The process of growing ideas into profitable startups is not unlike that of agriculture. It starts with a seed, a small ovule with the power to become something bigger, something that will yield the fruit of your labor and produce yet more seeds as long as you plant it, fertilize it and water it. With business, the seed is an idea, the soil may be an incubator, the fertilizer seed(!) money, and the water good marketing. It’s no wonder then that the comparisons run rampant.
Perhaps Steve Jobs, too, saw the similarities. A rumored frutarian (it’s a thing, Google it) and proponent of orchards, he, along with Ronald Wayne and Steve Wozniak, launched one of the world’s most successful computer companies. Named simply, Apple Computer. The name lands softly, and with familiarity, among other computer companies like IBM, Intel, and Microsoft. Apple Computer, even in 1976, was a departure from what most thought a technology company should encompass.
This departure wasn’t an accident. One of the reasons cited for the name behind Apple in Walter Isaacons’ biography of Jobs, is that the name is “fun, spirited and not intimidating.” Though rumors were once the only source of origin for the etymology of the company, footage from a presentation in 1980 at long last revealed the truth from Jobs himself. He faulted the need for a fictitious business name statement that was required to launch a business.
Why is it called Apple?
For the application, they needed to have a name. “Everyone was suggesting names like Matrix Electronics and all sorts of different names,” but, having just come back from an apple farm, Jobs suggested Apple Computer. All this despite the fact that Apple Records, which was responsible for a few musicians known as the Beatles, would probably not – and didn’t – take the similarity as flattery.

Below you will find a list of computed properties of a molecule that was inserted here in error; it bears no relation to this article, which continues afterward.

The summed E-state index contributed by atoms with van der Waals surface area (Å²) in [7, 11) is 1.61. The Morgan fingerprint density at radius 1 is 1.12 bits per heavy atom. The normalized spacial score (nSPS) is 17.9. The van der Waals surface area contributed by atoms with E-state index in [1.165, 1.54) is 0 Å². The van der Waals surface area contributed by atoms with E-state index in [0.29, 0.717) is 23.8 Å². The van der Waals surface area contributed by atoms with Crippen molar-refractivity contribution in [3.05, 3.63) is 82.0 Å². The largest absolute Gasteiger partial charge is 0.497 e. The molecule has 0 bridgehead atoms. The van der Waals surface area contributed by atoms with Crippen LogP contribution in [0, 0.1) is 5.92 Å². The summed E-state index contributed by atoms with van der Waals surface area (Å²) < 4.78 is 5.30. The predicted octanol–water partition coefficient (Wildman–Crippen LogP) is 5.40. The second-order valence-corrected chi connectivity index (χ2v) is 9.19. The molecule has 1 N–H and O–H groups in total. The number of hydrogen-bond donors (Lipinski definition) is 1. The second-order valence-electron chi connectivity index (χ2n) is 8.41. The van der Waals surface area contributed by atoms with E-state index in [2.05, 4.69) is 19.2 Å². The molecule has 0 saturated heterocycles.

“We simply decided that we were going to call it Apple Computer unless someone suggested a better name by 5 o’clock that day,” Jobs’ announced. Concluding, “Partly because I like apples a lot and partially because Apple is ahead of Atari in the phone book and I used to work at Atari.” In 1977, as Apple began to expand its reach beyond computers, the company renamed as Apple Inc.
SEE ALSO: Why is it Called Amazon?
In iWoz: Computer Geek to Cult Icon, Wozniak provides foundation to the rumors, writing, “I remember I was driving Steve Jobs back from the airport along Highway 85. Steve was coming back from a visit to Oregon to a place he called an ‘apple orchard.’ It was actually some kind of commune. Steve suggested a name – Apple Computer…we both tried to come up with technical-sounding names that were better, but we couldn’t think of any good ones. Apple was so much better, better than any other name we could think of.”
While the Macintosh followed suit, reportedly named after Apple employee Jef Raskin’s favorite apple variety, the infamous iPod, did not. According to Mashable, the iPod got its name from 2001: A Space Odyssey when copywriter Vinnie Chieco recalled, “Open the pod bay door.” He added the now-familiar ‘i’ prefix, as with iMac, and the rest is history.
Meanwhile, Siri was also named by an Apple employee. Dag Kittalaus, the Norwegian co-creator of the voice-activated assistant had actually planned to name his daughter Siri, which means “beautiful woman who leads you to victory” in Norwegian, until he had a son. At a conference in 2012, Kittalaus proclaimed that “consumer companies need to focus on the fact that the name is easy to spell [and] easy to say.”
All of these examples go to show that sometimes the simplest option is the best option, and sometimes all it takes is the planting of a small seed to sow success for a lifetime.
Thanks for reading Why is Apple called Apple! What’s the strangest Apple branding theory you’ve ever heard? #whyisitcalledApple.
Annelise Schoups is a contributor at Rewind & Capture. With a degree in journalism, experience in public relations, and an education in travel, she is passionate about cultivating knowledge and storytelling.